Monday, June 22, 2020

The Adventures of Huckleberry Finn by Mark Twain

The Adventures of Huckleberry Finn
Mark Twain
Published 1884/85
American novel

I finally remembered that I needed to write a post about Huckleberry Finn, which I read with my kids earlier this school year. I chose it for Back to the Classics Challenge: Name in the Title. This was my second time reading this story.

Mark Twain, Utica Park
Due to the ongoing 'Rona' scamdemic and America's typical pre-presidential election-year riots, the last thing on my mind has been to write about this little American novel by a dead white guy. Makes me wonder if he would have his monuments or statues violently removed, too, given that young Americans do not know him, have not heard of him, certainly have not read him, or do not care.
I will try to do my best to share another review, but if you really want to know what I thought of my first read of Huck Finn, I suggest you check out my three short wrap up posts from 2013. I still believe in them, and they represent my sentiments even today.

But in a nutshell, even though Twain warned us not to determine what his moral was, he had a lot to say throughout the story.

For example, civilized civilization was not very civilized. Also education was not a guarantee that people had sense. Huckleberry Finn was a poor, uneducated orphan, who proved to be more sensible and sensitive than anyone who called himself moral or educated or civilized throughout the entire story.

Huck used moral judgment and resolution when determining what was right or wrong, even if society had already decided what was right or wrong. If it meant he had to oppose humanity, the law, or even a religious law that condemned him to hell, he was intent on doing what contentiously he knew was right.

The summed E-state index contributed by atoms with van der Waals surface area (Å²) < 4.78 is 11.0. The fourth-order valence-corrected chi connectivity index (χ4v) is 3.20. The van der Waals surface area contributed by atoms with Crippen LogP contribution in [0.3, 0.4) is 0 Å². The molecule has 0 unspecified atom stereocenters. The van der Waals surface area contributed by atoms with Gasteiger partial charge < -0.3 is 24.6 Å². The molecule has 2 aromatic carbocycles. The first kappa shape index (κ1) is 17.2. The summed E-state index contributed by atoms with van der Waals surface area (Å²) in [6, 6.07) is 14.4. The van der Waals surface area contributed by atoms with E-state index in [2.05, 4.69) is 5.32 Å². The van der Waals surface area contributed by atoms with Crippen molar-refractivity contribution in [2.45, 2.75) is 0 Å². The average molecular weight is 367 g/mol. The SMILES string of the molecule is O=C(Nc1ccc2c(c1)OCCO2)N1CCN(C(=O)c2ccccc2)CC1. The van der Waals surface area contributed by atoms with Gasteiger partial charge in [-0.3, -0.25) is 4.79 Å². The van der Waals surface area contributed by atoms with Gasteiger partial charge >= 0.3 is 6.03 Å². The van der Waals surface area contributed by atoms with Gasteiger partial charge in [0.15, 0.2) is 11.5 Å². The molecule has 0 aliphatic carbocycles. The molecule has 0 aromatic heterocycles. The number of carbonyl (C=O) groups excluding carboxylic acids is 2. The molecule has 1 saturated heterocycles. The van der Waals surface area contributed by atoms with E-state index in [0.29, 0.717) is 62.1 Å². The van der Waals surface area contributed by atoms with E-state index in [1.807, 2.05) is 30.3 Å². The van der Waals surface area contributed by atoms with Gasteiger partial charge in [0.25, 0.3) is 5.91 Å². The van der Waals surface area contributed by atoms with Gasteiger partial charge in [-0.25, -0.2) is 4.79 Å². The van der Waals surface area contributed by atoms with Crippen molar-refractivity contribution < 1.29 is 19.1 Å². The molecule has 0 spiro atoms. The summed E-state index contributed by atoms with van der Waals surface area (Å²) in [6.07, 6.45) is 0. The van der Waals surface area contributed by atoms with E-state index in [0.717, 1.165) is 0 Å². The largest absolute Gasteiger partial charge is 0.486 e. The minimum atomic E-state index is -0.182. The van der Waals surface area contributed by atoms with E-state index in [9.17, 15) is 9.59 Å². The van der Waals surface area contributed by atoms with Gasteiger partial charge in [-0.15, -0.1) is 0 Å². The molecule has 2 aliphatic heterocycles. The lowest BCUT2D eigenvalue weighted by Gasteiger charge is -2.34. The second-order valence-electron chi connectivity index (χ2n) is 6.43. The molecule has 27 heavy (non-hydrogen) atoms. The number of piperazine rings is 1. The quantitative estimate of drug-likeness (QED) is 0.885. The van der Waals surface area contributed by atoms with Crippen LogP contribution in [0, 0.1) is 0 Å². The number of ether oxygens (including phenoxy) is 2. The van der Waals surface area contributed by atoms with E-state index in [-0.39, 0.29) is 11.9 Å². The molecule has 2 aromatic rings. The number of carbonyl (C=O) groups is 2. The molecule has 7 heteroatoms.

Mark Twain, Monrovia Public Library
Huck's main dilemma was to either return or free Jim, a slave belonging to Miss Watson. According to law, Jim was property, and Huck was obligated under civilized society to return Jim to her; but the more time he spent in society, the more he saw how backwards everyone behaved, and how wrong they were about Jim.

Jim was an uneducated black man, but, as Huck learned during the time he spent with him, he found Jim to be kind, loyal, good, respectable, honorable, and loving. He was a man who had vulnerabilities, and he had a family that he loved and wanted to be with. As Huck witnessed the contradictions of those who determined the value or worth of black slaves and how free society treated each other, he came to understand that society was actually uncivilized, ignorant, and wrong. Huck had to use his own best judgment, even if he stood alone or became an outlaw.

Huckleberry Finn is a great American novel, written by a quintessential American author, Mark Twain. Twain was a bit arrogant and sarcastic and rather egotistical. But he pointed out hard truths, and that's why we love him.

Mark Twain, Hartford Public Library
I wish our young Americans today who are currently challenging law and order, destroying property, and taking down monuments and statues (for what they know not why), would redirect their energy and time to reading great literature and learning from authors who wielded their pen to express arguments, discuss ideas, and influence society -- because as far as I can see, we have not improved from the uncivilized society that Twain highlighted in the great American novel Huckleberry Finn.